Dear Folks,

How long does it take to establish a habit? Six weeks? Three months? A year? In the 1950’s, plastic surgeon Maxwell Maltz began to notice a pattern in his patients: after a body-altering procedure, the doctor found that it took 21 days for his patients to adjust to their new normal. He combined his patients’ experiences with his own and authored a book called Psycho-Cybernetics that became a blockbuster hit in the 1960’s—so popular that just about every self-help book for a generation quoted him. While current researchers call 21 days the minimum span of time for a change to take root, with the average new pattern of behavior taking a little over two months to be established, the phenomenon is demonstrably real and significant. We can learn new ways to be in the world in just a matter of months.

Consider how much changed through the pandemic: shut-downs, sheltering in place, masks and fist-bumps, distance learning, standing on decals spaced six feet apart, meeting outside, gathering on zoom, and live-streamed everything: concerts, lectures, seminars, and worship. With loved ones sick or dying or simply vulnerable, we established new patterns of learning and living, even loving—on the phone, through a window, side by side if we were lucky, but rarely cheek to cheek. Thank God for technology—where would be without phones and zoom—but we’ve grown accustomed to distance in some ways that don’t serve our humanity well.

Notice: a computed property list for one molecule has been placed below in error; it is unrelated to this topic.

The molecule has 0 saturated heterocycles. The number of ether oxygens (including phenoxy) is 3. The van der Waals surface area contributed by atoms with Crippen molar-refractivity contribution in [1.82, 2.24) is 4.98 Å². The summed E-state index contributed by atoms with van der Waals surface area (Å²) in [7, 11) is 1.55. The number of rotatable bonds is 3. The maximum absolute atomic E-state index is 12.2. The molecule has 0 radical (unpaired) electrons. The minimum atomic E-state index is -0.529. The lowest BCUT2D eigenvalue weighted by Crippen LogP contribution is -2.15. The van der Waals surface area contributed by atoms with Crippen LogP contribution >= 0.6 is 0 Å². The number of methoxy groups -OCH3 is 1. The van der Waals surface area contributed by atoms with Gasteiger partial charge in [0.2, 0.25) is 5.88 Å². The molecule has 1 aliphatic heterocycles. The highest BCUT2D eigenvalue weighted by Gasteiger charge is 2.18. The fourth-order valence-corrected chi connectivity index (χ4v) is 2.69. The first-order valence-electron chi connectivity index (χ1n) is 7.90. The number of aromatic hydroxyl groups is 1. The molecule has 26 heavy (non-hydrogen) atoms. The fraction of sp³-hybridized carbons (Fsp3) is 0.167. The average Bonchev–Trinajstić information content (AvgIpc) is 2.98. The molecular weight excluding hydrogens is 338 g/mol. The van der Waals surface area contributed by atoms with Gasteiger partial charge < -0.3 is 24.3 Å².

Being in each other’s physical presence makes a difference, I believe. Consider this poem by Philip Booth, called Hope:

Old spirit, in and beyond me,
keep and extend me. Amid strangers,
friends, great trees and big seas breaking,
let love move me. Let me hear the whole music,
see clear, reach deep. Open me to find due words,
that I may shape them to ploughshares of my own making…

Love moves us amidst strangers, friends, great trees, and big seas breaking. We are made human in each other’s company, in the crucible of presence.

So, I have some things to ask of you.

Be together with us, physically present at worship once a week. Wherever you are on your journey of faith, you are welcome at God’s table, which we reassemble, set, and provision each time we gather for the Eucharist. Through it, the stories of scripture and the rhythms of the church year change us slowly and deeply. To meet your needs, we have indoor and outdoor options, small and large groups, quiet, musical, or boisterous. Whether Sunday morning, Saturday afternoon, or midweek, the circle is incomplete without you.

Seek to grow constantly, through small group discussions, rector’s Bible study, reading a book with others, anti-racism training, or one-on-one dialogues across difference. Take responsibility for your own development—emotionally, spiritually, and in service to others.

Engage with the community of Baltimore and Redeemer in actions that benefit the common good. Lead a small group discussion, sing in the choir, teach Sunday School, organize with BUILD, tutor at Govans, serve at the altar or with the flower guild or as a reader or at coffee hour…

Whatever our habits were before or through the pandemic, we are called now to new patterns of faithful living. Let love move us, let love keep and extend us, to build the church that the world needs in this moment. I’m looking forward to seeing you soon!